Professor Melissa Little heads the Kidney Research Laboratory at the Murdoch Children's Research Institute, The Royal Children's Hospital, Melbourne and is a Professor in the Faculty of Medicine, Dentistry and Health Sciences, University of Melbourne, Australia.
An alumnus of The University of Queensland, Brisbane, Australia, she worked for more than 20 years at the Institute for Molecular Bioscience, where her research focussed on the molecular basis of kidney development, renal disease and repair. She is internationally recognised both for her work on the systems biology of kidney development and also for her pioneering studies into potential regenerative therapies in the kidney.
This work has encompassed the characterisation of adult stem cells in the kidney as well as analyses of the embryonic progenitor population. Her work on the developing kidney has driven studies into the recreation of nephron stem cell populations via transcriptional reprogramming and directed differentiation of pluripotent stem cells. As a result, her research now focuses on the generation of mini-kidneys from patient stem cells for use in drug screening and disease modelling.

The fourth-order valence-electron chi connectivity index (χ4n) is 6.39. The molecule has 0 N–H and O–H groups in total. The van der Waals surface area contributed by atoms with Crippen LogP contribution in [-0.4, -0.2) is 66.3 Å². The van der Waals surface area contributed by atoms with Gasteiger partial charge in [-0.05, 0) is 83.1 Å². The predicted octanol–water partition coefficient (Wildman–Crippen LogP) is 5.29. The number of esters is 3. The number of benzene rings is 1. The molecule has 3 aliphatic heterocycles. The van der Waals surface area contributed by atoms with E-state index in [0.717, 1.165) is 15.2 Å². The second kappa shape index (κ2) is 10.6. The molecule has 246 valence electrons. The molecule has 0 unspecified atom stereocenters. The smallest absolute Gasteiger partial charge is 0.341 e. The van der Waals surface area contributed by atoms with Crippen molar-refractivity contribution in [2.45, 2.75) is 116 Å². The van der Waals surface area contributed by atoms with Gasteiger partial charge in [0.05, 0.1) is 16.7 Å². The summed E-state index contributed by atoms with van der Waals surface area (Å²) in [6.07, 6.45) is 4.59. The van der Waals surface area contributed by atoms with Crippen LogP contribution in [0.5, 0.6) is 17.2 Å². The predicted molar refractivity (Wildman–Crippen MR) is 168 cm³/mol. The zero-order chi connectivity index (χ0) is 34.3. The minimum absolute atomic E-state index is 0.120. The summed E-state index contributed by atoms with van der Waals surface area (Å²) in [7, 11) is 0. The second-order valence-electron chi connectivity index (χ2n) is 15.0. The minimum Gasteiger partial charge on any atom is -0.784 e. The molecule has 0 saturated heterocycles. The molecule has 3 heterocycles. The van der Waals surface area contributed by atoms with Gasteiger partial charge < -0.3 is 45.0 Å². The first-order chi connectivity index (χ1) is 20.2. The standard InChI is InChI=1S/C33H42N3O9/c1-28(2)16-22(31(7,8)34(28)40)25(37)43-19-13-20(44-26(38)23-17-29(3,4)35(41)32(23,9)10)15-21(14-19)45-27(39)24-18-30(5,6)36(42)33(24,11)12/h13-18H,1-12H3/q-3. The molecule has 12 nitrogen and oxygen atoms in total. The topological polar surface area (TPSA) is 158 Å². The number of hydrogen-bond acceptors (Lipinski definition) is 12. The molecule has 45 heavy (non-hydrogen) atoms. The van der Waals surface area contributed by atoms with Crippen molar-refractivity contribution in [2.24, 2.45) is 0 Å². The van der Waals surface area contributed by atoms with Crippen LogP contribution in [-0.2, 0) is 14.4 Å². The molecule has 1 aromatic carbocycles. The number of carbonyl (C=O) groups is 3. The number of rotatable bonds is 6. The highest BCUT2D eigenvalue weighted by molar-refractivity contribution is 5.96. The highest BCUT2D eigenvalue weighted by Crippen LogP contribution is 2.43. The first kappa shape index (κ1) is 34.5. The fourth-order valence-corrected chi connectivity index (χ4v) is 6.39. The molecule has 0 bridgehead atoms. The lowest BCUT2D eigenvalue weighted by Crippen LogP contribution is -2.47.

Professor Little's work has been recognised by many awards, including a Royal Society Endeavour Fellowship at the Medical Research Council Human Genetics Unit, Edinburgh, Scotland. She has also received the GlaxoSmithKline Award for Research Excellence (2005), the Australian Academy of Sciences Gottschalk Medal in Medical Sciences (2004), an Eisenhower Fellowship (2006) and a Boorhaave Professorship, Leiden University (2015).
A graduate of the Australian Institute of Company Directors, she founded Nephrogenix Pty Ltd and was on the board of this company. From 2007-2008, she served as the Chief Scientific Officer at the Australian Stem Cell Centre. She is currently the Vice President of the Australasian Society for Stem Cell Research and a member of Stem Cells Australia. Melissa is on the editorial board of the Journal of the American Society for Nephrology, Kidney International, Development and Developmental Biology.